I have no intention of belittling Mark Ingram‘s accomplishment. Every Saints fan saw how much his success meant to him, and I’m pretty sure we’re all happy for him. But Mark Ingram’s big night probably wouldn’t have happened if not for Jahri Evans‘ return to form.
To the gifs!
Jahri Evans Dominates the Second Level
The difference between a gain of a few yards and a long run is generally how well the blocking holds up on the second level. Basically: Are our big guys blocking their guys downfield?
Here, Evans actually does two things. First, he assists Saints center Brian De La Puente by hitting the Cowboys’ defensive tackle so that BDLP can turn him away from the play. Then Evans moves downfield and eliminates a Cowboys linebacker from the play.
Result? Mark Ingram picks up 34 yards.
It’s entirely possible Jahri Evans has, until now, been incapable of making a play like this thanks to the injuries he’s been dealing with since training camp.
Jahri Evans Owns the Point of Attack
Football coaching and scouting terms tend to be kind of stupid. For example, Jeff Duncan and I once got into a Twitter argument over the technical definition of “Jack.” Aside from the fact that linebacker positions are described with names from mediocre TV action series1, there are terms like “fluid hips” and the infamous “sudden,” which is relevant to any discussion that involves Mark Ingram.
Anyway, “point of attack” is one such term. It’s basically the title of a 90s military techno-thriller, not itself a Tom Clancy book but one of the knockoff novels in the subgenre inspired by Clancy — and if it’s not then it should be.2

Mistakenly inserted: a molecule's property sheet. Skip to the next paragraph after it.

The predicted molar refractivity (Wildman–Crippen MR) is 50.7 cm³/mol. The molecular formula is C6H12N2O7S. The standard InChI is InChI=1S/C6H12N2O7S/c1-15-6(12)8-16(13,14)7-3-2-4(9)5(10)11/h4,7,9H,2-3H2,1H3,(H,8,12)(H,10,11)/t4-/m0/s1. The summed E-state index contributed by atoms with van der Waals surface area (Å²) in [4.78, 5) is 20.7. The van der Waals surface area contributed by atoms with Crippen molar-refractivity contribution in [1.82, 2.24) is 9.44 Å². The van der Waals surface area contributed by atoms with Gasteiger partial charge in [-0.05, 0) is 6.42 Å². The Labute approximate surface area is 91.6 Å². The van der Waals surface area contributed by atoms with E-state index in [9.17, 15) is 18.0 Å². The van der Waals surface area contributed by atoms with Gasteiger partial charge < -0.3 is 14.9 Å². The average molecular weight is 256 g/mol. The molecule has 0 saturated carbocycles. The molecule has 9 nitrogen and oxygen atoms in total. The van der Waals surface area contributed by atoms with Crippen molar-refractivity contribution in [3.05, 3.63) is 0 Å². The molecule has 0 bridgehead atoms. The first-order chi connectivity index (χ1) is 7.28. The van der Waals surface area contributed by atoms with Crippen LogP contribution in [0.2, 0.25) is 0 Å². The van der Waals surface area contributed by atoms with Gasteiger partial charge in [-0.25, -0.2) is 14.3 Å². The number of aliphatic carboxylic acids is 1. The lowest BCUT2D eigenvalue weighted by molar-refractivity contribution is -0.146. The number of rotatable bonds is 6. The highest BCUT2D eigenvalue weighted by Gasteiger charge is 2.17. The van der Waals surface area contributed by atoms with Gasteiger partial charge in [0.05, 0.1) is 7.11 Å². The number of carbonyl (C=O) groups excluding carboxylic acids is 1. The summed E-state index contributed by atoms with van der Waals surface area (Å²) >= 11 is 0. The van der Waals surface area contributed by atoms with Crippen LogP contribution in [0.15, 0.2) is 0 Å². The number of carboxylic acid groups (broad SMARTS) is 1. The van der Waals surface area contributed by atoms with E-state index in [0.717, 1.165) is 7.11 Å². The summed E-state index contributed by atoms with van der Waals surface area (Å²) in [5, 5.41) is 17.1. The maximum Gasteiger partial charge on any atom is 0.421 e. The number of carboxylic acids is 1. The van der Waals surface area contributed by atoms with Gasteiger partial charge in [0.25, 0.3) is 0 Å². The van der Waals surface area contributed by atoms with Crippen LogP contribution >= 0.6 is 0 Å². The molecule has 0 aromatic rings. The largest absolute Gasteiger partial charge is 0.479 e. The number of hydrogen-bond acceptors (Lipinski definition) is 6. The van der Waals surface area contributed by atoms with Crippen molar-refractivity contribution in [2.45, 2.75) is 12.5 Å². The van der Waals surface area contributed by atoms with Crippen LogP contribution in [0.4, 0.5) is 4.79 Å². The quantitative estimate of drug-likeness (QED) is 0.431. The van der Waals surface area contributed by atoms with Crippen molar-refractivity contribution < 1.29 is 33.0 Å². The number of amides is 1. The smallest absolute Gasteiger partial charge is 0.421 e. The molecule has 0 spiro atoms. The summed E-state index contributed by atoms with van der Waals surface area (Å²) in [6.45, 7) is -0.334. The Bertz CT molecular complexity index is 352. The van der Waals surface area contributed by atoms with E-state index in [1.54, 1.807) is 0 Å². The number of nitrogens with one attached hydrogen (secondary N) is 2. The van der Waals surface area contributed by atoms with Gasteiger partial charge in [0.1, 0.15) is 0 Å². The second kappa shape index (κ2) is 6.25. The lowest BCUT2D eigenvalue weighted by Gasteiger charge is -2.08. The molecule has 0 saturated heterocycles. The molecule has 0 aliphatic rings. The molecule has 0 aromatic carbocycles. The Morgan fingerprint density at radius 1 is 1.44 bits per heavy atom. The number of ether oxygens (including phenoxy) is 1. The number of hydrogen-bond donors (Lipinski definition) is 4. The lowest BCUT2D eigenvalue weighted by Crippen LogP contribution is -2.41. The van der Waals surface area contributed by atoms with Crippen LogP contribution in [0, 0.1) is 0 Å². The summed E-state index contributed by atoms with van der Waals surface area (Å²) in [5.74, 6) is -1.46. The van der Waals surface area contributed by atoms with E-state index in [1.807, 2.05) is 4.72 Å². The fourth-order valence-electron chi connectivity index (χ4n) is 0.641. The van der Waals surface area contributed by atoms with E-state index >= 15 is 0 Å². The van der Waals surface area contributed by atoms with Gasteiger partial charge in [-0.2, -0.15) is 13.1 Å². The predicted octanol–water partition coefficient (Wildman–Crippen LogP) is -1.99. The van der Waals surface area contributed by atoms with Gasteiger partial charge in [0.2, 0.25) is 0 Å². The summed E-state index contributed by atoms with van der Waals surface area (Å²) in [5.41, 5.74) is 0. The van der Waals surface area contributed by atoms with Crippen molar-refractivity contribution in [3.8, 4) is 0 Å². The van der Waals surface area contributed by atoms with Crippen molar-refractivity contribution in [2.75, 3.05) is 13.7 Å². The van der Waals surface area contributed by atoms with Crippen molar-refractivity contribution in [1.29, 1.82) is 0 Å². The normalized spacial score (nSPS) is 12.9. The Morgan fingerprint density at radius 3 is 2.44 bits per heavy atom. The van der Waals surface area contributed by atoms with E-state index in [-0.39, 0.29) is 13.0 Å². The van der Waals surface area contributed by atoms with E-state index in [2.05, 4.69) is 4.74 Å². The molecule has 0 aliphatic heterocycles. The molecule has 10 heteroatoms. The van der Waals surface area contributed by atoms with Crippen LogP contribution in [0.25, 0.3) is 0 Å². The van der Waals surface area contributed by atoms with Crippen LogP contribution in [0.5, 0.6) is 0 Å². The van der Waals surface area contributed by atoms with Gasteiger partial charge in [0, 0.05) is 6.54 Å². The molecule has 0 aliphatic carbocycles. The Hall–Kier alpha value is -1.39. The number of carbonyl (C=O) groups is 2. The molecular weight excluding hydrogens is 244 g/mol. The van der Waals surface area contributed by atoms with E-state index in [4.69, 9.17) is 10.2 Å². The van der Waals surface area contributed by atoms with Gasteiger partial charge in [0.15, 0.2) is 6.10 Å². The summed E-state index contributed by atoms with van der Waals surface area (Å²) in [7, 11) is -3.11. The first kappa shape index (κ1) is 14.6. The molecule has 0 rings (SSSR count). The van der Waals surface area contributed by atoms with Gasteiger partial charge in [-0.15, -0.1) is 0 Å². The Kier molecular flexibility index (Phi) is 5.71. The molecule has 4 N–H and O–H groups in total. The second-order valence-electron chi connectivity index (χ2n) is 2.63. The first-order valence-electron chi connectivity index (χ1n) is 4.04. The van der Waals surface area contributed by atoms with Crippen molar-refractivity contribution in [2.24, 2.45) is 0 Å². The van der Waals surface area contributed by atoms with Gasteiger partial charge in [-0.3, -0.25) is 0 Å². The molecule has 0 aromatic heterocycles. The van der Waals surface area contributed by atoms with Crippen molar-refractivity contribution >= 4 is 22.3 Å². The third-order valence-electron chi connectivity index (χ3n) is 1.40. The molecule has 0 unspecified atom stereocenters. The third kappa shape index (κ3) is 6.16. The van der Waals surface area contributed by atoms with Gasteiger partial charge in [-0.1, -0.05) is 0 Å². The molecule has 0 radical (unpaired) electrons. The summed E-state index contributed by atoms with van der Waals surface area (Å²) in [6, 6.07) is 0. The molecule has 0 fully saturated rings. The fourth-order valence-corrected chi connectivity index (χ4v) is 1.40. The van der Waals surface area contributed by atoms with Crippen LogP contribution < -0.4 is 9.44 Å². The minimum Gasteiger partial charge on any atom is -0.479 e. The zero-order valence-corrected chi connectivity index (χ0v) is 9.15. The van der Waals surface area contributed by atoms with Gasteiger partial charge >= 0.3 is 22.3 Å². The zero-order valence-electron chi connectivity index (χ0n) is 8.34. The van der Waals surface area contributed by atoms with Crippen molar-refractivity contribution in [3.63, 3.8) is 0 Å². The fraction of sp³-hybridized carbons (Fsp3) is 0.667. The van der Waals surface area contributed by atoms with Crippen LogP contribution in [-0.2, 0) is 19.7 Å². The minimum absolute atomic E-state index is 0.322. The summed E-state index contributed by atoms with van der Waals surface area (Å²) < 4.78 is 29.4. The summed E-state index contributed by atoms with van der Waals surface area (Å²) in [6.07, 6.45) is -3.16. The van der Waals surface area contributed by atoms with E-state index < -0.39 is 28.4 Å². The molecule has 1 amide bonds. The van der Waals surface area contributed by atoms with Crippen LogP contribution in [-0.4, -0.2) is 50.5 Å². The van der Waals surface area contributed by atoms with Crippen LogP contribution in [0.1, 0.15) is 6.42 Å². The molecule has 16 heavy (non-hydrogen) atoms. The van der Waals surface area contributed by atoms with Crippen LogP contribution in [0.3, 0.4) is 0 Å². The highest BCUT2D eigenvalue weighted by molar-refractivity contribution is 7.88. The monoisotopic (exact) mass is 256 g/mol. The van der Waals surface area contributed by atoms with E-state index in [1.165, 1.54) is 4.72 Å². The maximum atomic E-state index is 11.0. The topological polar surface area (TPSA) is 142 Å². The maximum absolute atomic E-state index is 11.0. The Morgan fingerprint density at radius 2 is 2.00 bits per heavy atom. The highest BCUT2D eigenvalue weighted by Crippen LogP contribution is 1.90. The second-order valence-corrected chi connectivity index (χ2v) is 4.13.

What was I talking about?
Right, Jahri Evans. So, in football parlance, “point of attack” is pretty much the place along the line where you want the football to go. In the play below, Jahri Evans beats Cowboy Jarius Wynn at the point of attack.
The really great thing is that, while blocking Wynn, Evans even manages to throw enough of a block at Dallas safety Barry Church to keep him from having any chance to fill the hole.
As in the first example, Evans does two things on the same play, turning what’s likely to be a solid gain into a 30-plus yard one.
Also, shoutout to Jedidiah Gabriel Collins, who made great blocks like the one above all night.
What’s It mean?
The Saints’ offensive line has been pretty terrible all season. Oddly enough, the terribleness has been mostly focused inside, which is normally the line’s area of strength. Not coincidentally, Jahri Evans has been on the injury report all year.
But if Evans is healthy? Then the game has shifted. A healthy, full-strength Jahri Evans would have a domino effect along the entire line — the net effect is he’ll make Brian De La Puente and Ben Grubbs better players and raise the level of the entire line’s performance.
What we saw against Dallas was probably the single best run-blocking performance since the arrival of Sean Payton. If not, it’s in the discussion. If the line is this good for the rest of the season, we may need to recalibrate our excitement levels, because awesome things are very likely.
And we should know a lot more about Jahri Evans and the rest of the offensive line this time next week.